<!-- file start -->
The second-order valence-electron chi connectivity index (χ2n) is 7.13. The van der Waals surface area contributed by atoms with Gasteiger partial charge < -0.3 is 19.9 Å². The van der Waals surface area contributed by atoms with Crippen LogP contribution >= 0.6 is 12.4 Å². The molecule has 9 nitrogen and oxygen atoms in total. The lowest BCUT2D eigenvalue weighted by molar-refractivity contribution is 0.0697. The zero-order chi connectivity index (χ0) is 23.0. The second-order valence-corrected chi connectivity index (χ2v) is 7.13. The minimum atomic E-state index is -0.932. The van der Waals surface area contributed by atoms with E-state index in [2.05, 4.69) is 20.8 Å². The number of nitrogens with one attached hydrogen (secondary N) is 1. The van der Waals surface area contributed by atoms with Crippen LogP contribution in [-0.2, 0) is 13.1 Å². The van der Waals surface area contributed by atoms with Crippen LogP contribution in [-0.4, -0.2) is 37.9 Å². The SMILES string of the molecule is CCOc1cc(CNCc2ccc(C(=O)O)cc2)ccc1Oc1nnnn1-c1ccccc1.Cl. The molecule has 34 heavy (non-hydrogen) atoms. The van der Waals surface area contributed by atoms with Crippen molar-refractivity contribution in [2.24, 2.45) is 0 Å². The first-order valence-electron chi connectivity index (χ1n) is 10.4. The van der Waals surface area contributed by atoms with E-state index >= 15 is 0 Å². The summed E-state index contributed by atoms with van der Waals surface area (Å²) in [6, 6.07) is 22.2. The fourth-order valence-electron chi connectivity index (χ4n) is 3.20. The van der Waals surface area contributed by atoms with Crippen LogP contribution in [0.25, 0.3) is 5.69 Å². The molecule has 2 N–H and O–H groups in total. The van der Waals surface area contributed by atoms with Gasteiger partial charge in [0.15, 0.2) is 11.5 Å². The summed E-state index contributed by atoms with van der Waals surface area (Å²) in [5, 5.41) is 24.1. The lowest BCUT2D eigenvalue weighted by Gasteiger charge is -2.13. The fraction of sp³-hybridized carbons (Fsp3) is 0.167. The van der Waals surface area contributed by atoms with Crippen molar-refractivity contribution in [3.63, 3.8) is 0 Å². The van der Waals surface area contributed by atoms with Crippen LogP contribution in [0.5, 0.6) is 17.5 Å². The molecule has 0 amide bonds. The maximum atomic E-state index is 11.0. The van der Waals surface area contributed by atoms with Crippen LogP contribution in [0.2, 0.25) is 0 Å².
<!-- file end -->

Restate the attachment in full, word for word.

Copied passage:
The second-order valence-electron chi connectivity index (χ2n) is 7.13. The van der Waals surface area contributed by atoms with Gasteiger partial charge < -0.3 is 19.9 Å². The van der Waals surface area contributed by atoms with Crippen LogP contribution >= 0.6 is 12.4 Å². The molecule has 9 nitrogen and oxygen atoms in total. The lowest BCUT2D eigenvalue weighted by molar-refractivity contribution is 0.0697. The zero-order chi connectivity index (χ0) is 23.0. The second-order valence-corrected chi connectivity index (χ2v) is 7.13. The minimum atomic E-state index is -0.932. The van der Waals surface area contributed by atoms with E-state index in [2.05, 4.69) is 20.8 Å². The number of nitrogens with one attached hydrogen (secondary N) is 1. The van der Waals surface area contributed by atoms with Crippen LogP contribution in [-0.2, 0) is 13.1 Å². The van der Waals surface area contributed by atoms with Crippen LogP contribution in [-0.4, -0.2) is 37.9 Å². The SMILES string of the molecule is CCOc1cc(CNCc2ccc(C(=O)O)cc2)ccc1Oc1nnnn1-c1ccccc1.Cl. The molecule has 34 heavy (non-hydrogen) atoms. The van der Waals surface area contributed by atoms with Crippen molar-refractivity contribution in [2.24, 2.45) is 0 Å². The first-order valence-electron chi connectivity index (χ1n) is 10.4. The van der Waals surface area contributed by atoms with E-state index >= 15 is 0 Å². The summed E-state index contributed by atoms with van der Waals surface area (Å²) in [6, 6.07) is 22.2. The fourth-order valence-electron chi connectivity index (χ4n) is 3.20. The van der Waals surface area contributed by atoms with Crippen LogP contribution in [0.25, 0.3) is 5.69 Å². The molecule has 2 N–H and O–H groups in total. The van der Waals surface area contributed by atoms with Gasteiger partial charge in [0.15, 0.2) is 11.5 Å². The summed E-state index contributed by atoms with van der Waals surface area (Å²) in [5, 5.41) is 24.1. The lowest BCUT2D eigenvalue weighted by Gasteiger charge is -2.13. The fraction of sp³-hybridized carbons (Fsp3) is 0.167. The van der Waals surface area contributed by atoms with Crippen molar-refractivity contribution in [3.63, 3.8) is 0 Å². The van der Waals surface area contributed by atoms with Crippen LogP contribution in [0.5, 0.6) is 17.5 Å². The molecule has 0 amide bonds. The maximum atomic E-state index is 11.0. The van der Waals surface area contributed by atoms with Crippen LogP contribution in [0.2, 0.25) is 0 Å².